Bread Ingredients – Do you Wonder What’s in Your Bread? You should!
If you’re not a baker you’re probably unaware of general bread ingredients – but maybe it’s time we all started paying attention to what is on our plates.
Hello dearest reader – I’m home again after quite a long trip, and have so much to share with you from both Turkey and Southern Italy. But, now that I’m finally coming through to the other side of some of the worst jet lag I’ve ever experienced, I wanted to share some thoughts with you on bread ingredients, while it’s all still fresh in my mind – if not on the shelf.
The other day I shared a news story on my Facebook account. From The Guardian, it was about bread ingredients which are banned in Europe, but found in many US breads. The article asserted that, in the US, a loaf of bread “can contain ingredients with industrial applications – additives that also appear in things like yoga mats, pesticides, hair straighteners, explosives and petroleum products.'”
I think you’ll probably agree that this is alarming. Bread is one of those things that many of us take for granted. We grab it off the shelf as we whizz around the supermarket and rely on it as a quick, convenient, dependable food to fill lunch boxes and empty tummies.
(And before you start to mutter about empty calories, carbs and gluten, I’m not addressing those issues today so if that’s your jam you might as well go off and make yourself a cup of tea right now.)
I’ve baked a lot of bread in my life and I can tell you a basic loaf has very few ingredients – flour, water, yeast (if it’s not sourdough) and salt. That’s it.
A quick look at the ingredient list of a few well-known brands of bread on the supermarket shelf tells a slightly different story. While commercially produced Australian bread might not contain petroleum products or foam expander ( to be honest I don’t even know what those ingredients are), it still has more ingredients than you’d expect – and in some cases, one or two that are a little obscure (acacia gum?!).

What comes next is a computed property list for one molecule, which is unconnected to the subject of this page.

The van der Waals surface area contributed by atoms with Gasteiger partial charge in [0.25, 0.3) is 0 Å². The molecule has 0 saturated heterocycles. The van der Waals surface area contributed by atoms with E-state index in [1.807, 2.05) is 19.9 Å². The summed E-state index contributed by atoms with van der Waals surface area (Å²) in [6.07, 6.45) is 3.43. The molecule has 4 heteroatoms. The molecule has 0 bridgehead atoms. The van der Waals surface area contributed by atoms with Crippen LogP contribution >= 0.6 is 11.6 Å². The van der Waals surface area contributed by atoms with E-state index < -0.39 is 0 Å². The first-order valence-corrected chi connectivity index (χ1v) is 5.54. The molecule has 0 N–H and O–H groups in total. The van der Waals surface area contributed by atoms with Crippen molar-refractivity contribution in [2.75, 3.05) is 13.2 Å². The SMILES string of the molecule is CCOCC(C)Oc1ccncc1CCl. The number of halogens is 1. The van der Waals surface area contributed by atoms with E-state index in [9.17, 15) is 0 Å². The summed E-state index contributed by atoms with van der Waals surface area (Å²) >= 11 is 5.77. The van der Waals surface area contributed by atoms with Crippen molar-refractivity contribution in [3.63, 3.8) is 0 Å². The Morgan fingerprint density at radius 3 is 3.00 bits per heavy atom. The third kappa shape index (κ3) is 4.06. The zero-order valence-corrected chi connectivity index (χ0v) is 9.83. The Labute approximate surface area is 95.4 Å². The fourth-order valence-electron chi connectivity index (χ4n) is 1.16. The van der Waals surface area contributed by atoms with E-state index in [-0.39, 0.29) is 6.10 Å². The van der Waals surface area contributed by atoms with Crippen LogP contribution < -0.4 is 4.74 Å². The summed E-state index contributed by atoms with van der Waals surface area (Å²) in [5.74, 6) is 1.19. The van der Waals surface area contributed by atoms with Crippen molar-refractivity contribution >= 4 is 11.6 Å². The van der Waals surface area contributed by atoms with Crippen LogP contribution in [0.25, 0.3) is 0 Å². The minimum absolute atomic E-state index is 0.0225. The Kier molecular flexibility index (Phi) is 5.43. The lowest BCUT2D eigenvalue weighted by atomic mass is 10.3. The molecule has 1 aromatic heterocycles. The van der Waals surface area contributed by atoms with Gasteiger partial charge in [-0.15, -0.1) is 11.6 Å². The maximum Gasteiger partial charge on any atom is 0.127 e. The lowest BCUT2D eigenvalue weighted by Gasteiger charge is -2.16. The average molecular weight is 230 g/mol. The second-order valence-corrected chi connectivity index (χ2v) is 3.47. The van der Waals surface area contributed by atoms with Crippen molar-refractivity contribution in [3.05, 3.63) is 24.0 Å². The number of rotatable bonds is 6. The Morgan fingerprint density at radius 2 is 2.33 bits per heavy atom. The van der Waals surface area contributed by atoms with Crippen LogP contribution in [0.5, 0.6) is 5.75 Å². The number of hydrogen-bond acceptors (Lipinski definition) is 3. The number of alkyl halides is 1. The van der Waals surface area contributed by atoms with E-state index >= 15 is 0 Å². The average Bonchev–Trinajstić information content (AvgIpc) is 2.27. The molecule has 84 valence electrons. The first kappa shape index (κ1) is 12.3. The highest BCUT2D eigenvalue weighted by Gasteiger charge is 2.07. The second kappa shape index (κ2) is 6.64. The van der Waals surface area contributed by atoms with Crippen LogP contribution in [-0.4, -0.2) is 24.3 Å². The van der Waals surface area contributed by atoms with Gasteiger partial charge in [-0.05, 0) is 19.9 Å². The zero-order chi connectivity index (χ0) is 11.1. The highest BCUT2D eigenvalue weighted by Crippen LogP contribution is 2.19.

Real bread goes stale within a day or two, but commercial bread is made to have a long shelf life. This is achieved with various preservatives and additives. These can affect texture and flavour, so the bread is then tweaked a little with even more additives. I checked the labels on some of the plain white loaves in my local supermarket and, while there was nothing scary that I could see, none of them had less than 12 ingredients – and that includes the rustic, crusty looking loaf that one might be excused for thinking was the most authentic.
Bread is a classic example of a simple food subverted by commercial imperatives. Manufacturers are looking to create commercial food products that have shelf life, will travel well, and appear to have most of the properties of the food it’s modelled on, at commercially viable prices. And if they can get it to approximate the taste of the real thing they think they’re on a winner.
Sometimes that can be done with minimal intervention, but frequently it’s achieved with more and more chemical additives, creating Frankenfoods – foods that look and possibly even taste like the real deal, but with a scary ingredient list that bears no resemblance to a homemade recipe for the same thing.
Like adding foam expander to bread.
I get it – not all of us have the urge to bake our own bread. And I also get that a large proportion of the population aren’t in a position to check food labels as they are dragging through the supermarket, exhausted after a day at work, with a couple of distracted kids in tow and worries about household budgets on their minds.
It’s a simple fact of life that most consumers don’t have the time, energy or knowledge to interrogate the food they buy, relying on brands they trust to provide a safe, nutritious product for their family.
That this trust is so often misplaced is also an unfortunate fact of life.
But a growing number of us are in a position to impact the commercial food industry. Increasingly people like you, dear reader, are thinking hard about our food. We’re interested in where it comes from and concerned about how it’s produced. It’s up to those of us care, to check the labels, ask the questions and vote with our purchases.
We all eat, folks – but if we don’t stay on our guard, who knows what will end up on our plates.